They come on Sunday, when the week is young. They are from all corners and crevices of the state, but they are now here. Away from all familiar landmarks, they peer uncertainly as they are told where they are to go. Their lanky frames move stiffly, unused to queues and seminars and the fatigue of a long day. No one they know is near them. Most are seventeen.
Soon, they will return to the places and families they love, from whom they have been separated for a time. They will be welcomed and questioned. People are eager to hear what they’ve seen, what their new part of the world was like, and how they’ve changed. They will be expected to resume their normal lives shortly, as if stepping back into a familiar place erases all memory of what had happened in the interim and changed the meaning of normal.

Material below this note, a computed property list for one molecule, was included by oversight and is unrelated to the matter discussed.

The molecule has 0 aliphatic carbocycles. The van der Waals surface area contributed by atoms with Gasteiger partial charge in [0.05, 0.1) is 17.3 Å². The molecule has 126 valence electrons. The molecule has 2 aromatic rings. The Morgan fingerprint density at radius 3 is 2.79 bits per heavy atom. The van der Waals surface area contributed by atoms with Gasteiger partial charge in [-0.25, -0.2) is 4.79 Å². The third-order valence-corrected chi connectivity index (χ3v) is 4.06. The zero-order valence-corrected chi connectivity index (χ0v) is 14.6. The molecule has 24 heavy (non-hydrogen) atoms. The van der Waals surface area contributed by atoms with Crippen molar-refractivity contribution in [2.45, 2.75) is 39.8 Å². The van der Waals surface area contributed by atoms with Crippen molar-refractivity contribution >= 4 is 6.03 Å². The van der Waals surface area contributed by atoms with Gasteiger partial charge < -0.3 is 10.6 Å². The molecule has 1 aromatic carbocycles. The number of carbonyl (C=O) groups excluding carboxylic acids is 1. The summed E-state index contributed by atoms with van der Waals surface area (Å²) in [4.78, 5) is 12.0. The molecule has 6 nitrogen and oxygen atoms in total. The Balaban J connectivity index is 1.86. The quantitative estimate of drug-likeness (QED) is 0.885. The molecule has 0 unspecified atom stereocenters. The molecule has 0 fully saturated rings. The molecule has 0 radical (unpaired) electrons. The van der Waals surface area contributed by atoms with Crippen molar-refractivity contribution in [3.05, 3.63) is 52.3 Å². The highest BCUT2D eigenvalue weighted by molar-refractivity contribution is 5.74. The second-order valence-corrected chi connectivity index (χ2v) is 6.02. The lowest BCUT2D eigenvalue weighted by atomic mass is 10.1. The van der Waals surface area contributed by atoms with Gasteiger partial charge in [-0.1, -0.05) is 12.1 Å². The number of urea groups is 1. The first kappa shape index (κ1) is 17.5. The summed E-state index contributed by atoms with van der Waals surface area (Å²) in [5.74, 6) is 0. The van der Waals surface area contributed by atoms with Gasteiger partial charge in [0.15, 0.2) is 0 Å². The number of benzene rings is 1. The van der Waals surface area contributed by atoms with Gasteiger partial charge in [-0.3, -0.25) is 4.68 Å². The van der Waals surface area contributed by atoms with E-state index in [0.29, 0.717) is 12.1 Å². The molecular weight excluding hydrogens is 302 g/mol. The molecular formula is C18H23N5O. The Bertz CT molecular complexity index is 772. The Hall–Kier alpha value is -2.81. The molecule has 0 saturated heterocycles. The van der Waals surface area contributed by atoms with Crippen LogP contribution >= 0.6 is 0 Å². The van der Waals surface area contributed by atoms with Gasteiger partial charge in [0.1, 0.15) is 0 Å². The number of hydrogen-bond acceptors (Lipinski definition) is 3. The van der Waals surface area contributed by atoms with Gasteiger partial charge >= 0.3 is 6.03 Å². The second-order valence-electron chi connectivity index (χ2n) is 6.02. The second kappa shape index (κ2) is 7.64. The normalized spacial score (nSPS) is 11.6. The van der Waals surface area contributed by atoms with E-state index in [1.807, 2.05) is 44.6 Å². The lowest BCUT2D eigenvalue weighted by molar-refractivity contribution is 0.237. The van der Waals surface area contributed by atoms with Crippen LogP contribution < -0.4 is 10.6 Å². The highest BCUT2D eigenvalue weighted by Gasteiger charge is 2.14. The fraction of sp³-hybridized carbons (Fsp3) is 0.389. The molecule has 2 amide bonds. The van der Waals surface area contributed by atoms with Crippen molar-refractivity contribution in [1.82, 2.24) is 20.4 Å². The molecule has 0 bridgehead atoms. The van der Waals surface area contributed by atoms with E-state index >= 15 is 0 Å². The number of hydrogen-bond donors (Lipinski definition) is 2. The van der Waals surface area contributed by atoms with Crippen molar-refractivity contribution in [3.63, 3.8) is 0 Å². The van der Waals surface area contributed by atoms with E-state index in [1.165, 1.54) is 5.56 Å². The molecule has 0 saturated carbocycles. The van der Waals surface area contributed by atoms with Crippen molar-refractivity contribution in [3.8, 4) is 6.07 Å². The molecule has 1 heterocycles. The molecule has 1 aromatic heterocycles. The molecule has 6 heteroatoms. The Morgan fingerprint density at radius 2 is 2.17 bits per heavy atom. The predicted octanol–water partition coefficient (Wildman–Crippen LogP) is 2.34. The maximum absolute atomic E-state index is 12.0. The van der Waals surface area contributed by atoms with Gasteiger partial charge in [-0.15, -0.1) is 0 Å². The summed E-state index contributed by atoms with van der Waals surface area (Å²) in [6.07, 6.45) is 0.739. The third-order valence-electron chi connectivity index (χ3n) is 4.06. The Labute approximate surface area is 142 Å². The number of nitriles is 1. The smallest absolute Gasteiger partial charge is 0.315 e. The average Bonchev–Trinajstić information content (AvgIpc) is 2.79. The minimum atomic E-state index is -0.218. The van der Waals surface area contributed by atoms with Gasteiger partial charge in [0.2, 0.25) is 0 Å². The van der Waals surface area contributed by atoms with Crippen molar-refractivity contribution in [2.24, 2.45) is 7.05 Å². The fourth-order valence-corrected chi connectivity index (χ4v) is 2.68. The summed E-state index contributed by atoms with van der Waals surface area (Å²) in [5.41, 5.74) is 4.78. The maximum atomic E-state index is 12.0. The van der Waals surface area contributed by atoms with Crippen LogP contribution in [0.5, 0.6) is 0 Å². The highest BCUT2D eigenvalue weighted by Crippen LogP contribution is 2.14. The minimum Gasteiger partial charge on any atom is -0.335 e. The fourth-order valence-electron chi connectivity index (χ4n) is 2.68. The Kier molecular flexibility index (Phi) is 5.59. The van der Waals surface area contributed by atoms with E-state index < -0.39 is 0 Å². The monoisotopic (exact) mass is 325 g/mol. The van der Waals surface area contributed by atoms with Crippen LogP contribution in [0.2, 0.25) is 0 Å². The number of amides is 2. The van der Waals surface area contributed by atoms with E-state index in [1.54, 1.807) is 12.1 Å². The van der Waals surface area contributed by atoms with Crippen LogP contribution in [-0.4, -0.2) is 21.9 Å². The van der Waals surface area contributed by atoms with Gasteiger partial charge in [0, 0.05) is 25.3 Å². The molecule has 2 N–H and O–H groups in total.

Normal, to an adult, is a place of settledness. Settledness, to a youth, is a word from a college test that will soon be past. Their normal is years in the future.
American Legion Jersey Boys State is a week that shapes the future. We rarely get to see what a statesman’s future is, but we are a point along his path. Every third Friday of June, our work ceases. We return our men to you, trusting—hoping—that what we’ve done will have meaning. The car rides home are a supercut of what we did or didn’t do, words we said or should’ve said, knowing that our chance is done. Time moves on. What happened this week is past. There is no second chance at this program.
What do you do with that feeling?